COG Financial Services went on to take a 20 per cent stake in Centrepoint Alliance that it obtained from ClearView Wealth which exited its stake.

As well as the proposed Diverger deal, Count also acquired financial advice firm Affinia from TAL in May 2023 which added around 100 advisers to its ranks. It also took a 40 per cent stake in Bruce Edmunds & Associates in July, welcomed Queensland’s TISLife in August, and GHG Private Wealth in September.

AZ NGA

A bid to grow through “horizontal integration” has seen AZ NGA acquire various parts of the adviser value chain. This includes an outsourced HR firm called Catalina Consultants and a Melbourne accounting firm as well as multiple different financial planning practices. 

The firm executed 14 transactions: 10 by its member firms and four by AZ NGA directly. This includes the firm’s stake in Perth advice firm The Wealth Designers (TWD), its stake in Sydney-based financial advice firm Foster Raffan iPlan, and its strategic partnership with Rose Partners, a Melbourne-based accounting and advisory business.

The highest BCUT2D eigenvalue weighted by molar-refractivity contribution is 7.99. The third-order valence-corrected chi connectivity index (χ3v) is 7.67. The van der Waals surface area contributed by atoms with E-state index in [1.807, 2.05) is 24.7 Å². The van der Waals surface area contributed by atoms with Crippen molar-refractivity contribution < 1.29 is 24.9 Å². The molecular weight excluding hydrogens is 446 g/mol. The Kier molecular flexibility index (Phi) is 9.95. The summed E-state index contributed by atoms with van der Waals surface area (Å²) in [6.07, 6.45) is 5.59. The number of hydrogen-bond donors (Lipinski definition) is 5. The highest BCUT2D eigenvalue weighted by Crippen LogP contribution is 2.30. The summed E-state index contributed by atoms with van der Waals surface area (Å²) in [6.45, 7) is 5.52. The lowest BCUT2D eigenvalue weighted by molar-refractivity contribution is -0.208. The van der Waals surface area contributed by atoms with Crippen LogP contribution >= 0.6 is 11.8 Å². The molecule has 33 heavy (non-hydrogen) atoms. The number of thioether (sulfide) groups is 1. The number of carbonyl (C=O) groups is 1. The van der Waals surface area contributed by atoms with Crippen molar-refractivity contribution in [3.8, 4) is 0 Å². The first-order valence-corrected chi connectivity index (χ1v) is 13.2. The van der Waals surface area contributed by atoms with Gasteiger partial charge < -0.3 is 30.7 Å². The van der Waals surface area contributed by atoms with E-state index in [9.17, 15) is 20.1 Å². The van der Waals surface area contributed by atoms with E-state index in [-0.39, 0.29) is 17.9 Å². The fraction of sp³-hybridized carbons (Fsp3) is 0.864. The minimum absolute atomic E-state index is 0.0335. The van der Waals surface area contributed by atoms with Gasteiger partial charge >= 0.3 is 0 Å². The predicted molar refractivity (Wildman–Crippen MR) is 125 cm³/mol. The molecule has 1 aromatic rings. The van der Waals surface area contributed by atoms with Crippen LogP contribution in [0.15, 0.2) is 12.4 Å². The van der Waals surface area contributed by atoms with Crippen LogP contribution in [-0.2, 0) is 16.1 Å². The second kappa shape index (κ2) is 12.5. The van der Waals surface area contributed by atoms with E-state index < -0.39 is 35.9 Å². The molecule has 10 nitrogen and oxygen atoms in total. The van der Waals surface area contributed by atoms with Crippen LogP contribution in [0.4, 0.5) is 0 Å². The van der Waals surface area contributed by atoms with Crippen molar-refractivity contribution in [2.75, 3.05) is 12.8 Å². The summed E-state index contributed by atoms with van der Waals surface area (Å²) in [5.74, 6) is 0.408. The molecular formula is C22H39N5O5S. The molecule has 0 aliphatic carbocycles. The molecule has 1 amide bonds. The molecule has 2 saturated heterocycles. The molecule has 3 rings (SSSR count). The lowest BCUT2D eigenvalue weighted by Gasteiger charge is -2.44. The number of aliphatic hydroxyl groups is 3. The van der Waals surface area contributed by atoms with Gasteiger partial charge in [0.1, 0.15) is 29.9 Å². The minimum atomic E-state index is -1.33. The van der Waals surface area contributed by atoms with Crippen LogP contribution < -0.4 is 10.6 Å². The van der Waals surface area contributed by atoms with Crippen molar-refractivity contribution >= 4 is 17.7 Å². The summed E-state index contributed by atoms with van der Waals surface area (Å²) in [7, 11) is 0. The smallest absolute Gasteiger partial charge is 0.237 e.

Chief executive Paul Barrett told Money Management he expects the firm to quadruple in size over the next three to five years to create Australia’s leading professional services company, predominantly in the wealth sector. He also discussed the possibility of listing AZ NGA on the ASX in the future.

“We want to stand up as a large, sustainable player in the sector here in Australia and provide quality, profitable services to these thousands of small and medium-sized enterprises (SMEs) that had their tethers to the banks broken.”

Sequoia

Sequoia, which is one of the licensees to have seen the strongest share price growth in the past year, is also pursuing a horizontal integration strategy to help offer their clients professional services.